I’m not good at looking people in the eyes. I guess it’s because I’ve experience too much of the bullshit that lies behind them. I find it far easier to look past people to examine them from a distance.

I looked into Bette’s eyes for an instant. They looked normal, though I didn’t know what I was supposed to be looking for. People say you can tell if somebody’s on the junk by looking in their eyes. I already knew enough of what was behind hers that I always looked past as a matter of habit.

Yet, when she said she was going to buy a lion, it clicked in my mind that she was probably still on the pills.

“Yeah. I’m buying a pet lion,” she repeated. “You heard me right. A full grown pet lion.”

“Okay,” I said.

“What? You don’t agree with it?”

“I don’t care,” I said.

“That means you don’t agree.”

“Fine. I don’t agree.”

“You think it’s a bad idea?”

“Probably,” I said.

She crossed her arms.

“Are you a lion expert?” she asked.

“Obviously not,” I said.

“Then you don’t know what you’re talking about,” Bette said. “And, again, not supporting me. Not supporting me in anything I do.”

I was already exhausted.

“Okay,” I said.

“And how much do you understand about spirit animals?”

“Nothing. Thankfully,” I said.

“Being facetious, as always,” she said. “Well, I’ll have you know the lion is my spirit animal.”

“Very good,” I said.

“Do you know what living with my spririt animal will do for me?”

“What?” I asked.


“Like what?”

“Help align my spirit with nature,” she said.

“Good,” I said.

“Good? That’s it? Why can’t you ever encourage me? This is big. I’m buying a fucking lion. I’m going to live with it. Eat with it. Sleep with it.”

“Alright,” I said.

“Alright. Alright. Alright,” she mocked. “Always with the passive-aggressive bullshit.”

“Remember how I encouraged you to save in a 401K?”

“Boring,” she said. “That’s why I’m using it for the lion.”

“Okay,” I said.

“Bad decision?” she asked.

“Your decision,” I said.

I took a moment to process.

“Where do you even get a lion?”

“I found a guy online that breeds and trains and sells lions,” she said.

“Are they good lions?”

“His ratings are around 3 stars. Not bad.”

“Not too good either,” I said.

“Of course not, Mr. Glass Half Empty,” she said.

“Why don’t buy from a guy you know for sure has good lions? You’ve got plenty in your 401K. You ought to be able to afford a Grade A lion.”

“If I save money up front, I’ll be able to shower McMurphy in luxury,” she said. “And he’ll love me all the more.”

“McMurphy?” I asked.

“That’s my lion’s name.”

“You named him or did the trainer?”

“Me,” she said.

Bette went on the explain how it was all settled. She’d already cashed in her retirement savings to pay for McMurphy and how he was going to be delivered within a few weeks.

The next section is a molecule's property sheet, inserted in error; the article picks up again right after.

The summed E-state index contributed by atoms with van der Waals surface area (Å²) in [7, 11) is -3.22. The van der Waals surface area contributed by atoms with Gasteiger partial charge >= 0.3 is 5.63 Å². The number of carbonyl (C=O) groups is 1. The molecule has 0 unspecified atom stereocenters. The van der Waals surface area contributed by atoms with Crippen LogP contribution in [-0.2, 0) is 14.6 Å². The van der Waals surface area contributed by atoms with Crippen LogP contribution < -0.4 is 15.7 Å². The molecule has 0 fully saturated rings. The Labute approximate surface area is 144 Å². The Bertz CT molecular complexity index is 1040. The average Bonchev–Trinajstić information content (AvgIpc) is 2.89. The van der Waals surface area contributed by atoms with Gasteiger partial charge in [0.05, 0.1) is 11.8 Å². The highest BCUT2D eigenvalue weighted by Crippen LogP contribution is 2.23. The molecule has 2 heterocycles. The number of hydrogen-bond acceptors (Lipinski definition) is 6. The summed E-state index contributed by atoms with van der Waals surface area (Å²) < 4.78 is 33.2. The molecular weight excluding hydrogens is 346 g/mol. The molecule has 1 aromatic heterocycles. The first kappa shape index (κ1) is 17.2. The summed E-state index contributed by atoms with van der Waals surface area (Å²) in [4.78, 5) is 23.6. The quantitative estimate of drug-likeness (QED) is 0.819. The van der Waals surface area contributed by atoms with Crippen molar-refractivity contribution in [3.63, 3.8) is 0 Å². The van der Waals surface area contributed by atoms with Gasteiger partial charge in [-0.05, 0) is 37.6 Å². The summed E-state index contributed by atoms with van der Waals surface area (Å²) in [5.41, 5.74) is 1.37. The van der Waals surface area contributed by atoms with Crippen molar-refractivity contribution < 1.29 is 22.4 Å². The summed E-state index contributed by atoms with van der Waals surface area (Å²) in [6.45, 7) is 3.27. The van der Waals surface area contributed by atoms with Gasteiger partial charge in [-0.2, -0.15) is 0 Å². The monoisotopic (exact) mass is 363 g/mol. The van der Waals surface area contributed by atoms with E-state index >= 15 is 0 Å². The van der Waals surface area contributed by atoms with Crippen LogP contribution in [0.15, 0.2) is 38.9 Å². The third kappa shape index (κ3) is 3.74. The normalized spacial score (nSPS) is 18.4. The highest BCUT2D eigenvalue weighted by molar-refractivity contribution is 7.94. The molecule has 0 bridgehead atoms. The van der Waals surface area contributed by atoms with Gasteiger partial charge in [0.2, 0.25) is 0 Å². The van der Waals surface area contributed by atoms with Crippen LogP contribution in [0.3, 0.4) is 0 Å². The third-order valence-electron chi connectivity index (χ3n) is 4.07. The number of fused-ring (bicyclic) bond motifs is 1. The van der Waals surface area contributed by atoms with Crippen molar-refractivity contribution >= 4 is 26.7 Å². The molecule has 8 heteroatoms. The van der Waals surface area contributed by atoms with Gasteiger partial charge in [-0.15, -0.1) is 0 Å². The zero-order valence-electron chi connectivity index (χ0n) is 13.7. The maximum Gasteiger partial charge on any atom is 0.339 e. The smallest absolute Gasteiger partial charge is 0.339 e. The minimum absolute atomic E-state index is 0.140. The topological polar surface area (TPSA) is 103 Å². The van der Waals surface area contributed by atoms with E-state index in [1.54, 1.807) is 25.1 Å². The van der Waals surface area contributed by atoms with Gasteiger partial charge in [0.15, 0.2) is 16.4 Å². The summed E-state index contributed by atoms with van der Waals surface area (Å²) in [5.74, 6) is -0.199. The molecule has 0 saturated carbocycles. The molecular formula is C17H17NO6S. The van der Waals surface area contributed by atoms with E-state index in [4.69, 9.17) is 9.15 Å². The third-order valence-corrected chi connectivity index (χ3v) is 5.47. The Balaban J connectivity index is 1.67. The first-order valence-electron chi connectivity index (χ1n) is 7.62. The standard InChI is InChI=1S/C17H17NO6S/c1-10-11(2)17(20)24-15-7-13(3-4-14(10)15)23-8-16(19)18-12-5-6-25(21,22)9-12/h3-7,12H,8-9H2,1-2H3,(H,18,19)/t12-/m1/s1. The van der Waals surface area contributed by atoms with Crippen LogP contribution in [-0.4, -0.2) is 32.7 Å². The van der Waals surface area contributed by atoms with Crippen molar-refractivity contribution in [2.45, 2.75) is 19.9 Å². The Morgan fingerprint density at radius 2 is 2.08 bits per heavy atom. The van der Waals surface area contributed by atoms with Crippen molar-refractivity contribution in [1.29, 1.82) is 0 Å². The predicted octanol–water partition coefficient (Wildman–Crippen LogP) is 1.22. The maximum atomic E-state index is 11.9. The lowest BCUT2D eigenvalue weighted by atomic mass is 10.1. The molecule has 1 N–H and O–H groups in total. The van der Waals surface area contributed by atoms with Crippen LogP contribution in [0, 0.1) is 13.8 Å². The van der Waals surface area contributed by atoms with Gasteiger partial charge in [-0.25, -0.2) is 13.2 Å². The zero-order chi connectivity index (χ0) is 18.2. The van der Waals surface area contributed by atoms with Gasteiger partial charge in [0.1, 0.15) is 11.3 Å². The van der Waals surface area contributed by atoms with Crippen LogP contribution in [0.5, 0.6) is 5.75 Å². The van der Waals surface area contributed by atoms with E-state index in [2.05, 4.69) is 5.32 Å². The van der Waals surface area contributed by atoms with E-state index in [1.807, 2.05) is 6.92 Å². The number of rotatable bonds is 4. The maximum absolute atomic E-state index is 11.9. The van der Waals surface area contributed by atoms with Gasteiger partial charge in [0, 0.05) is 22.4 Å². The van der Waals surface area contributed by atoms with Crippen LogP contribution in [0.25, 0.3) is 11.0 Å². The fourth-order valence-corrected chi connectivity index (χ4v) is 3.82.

It was a few months later I got the call. Bette was in the hospital from a lion attack. I phoned the hospital. Her doctor didn’t offer much detail, only suggesting it was bad.

So I flew in and rushed to the hospital. She was stable but missing fingers and a leg. Her face was hidden behind bandages, but she was awake and lucid.

“My God. I’m sorry,” I told her.

“It’s okay. Nothing to be sorry about,” she said. “In fact, all this is a blessing.”

I looked into her eyes. I assumed she was on something for the pain. But I saw nothing but the same old thing. Nothing new. Nothing profound. Nothing enlightening or enlightened.

Dumbfounded, I asked, “How’s this a blessing?”

“I’ve come to realize my spirit animal isn’t lion. It’s bear.”

“No,” I said.

“Yes,” Bette said. “It’s been a hard lesson to learn. But here I am, at least, more aware.”

“No,” I repeated.

“What?” she said. “What do you know about spirit animals.”

“Nothing,” I said.

“Exactly. So, when I get out, I’ll be getting a bear. I know of a guy online. And I still got money left from the 401K. And I already got a name. Torrance.”

“For fuck’s sake,” I said. “This is insanity.”

“Damn you. You’ve never supported me in anything,” she said. “This will be it. This is a big deal.”

“What happened to McMurphy?” I asked. “Did you not lavish him enough?”

“They shot him. A real shame. He was a good lion. So I’m getting him stuffed and put in the house.”

“He attacked and nearly killed you,” I said. “In case they didn’t tell you, you’re maimed for life.”

“They told me. And this is agony but it wasn’t McMurphy’s fault,” she said. “It was mine. I misinterpreted my spirit animal. But this time I got it right. This time I got people to confirm it.”


“A medium,” she said. “And a psychic who can speak to animal spirits.”

“No,” I said. “Please. No. Not another discount predator.”

“What do you understand about mediums?” she asked. “Or living with bears?”

“Nothing,” I admited.

“Well, there you go,” she said.

I told her I was leaving. I told her I’d never be back. She chastised me for being so selfish, leaving her there to suffer in agony all by herself, minus some fingers and a leg.

I reminded her of Torrance the bear. I told her it would all be okay.

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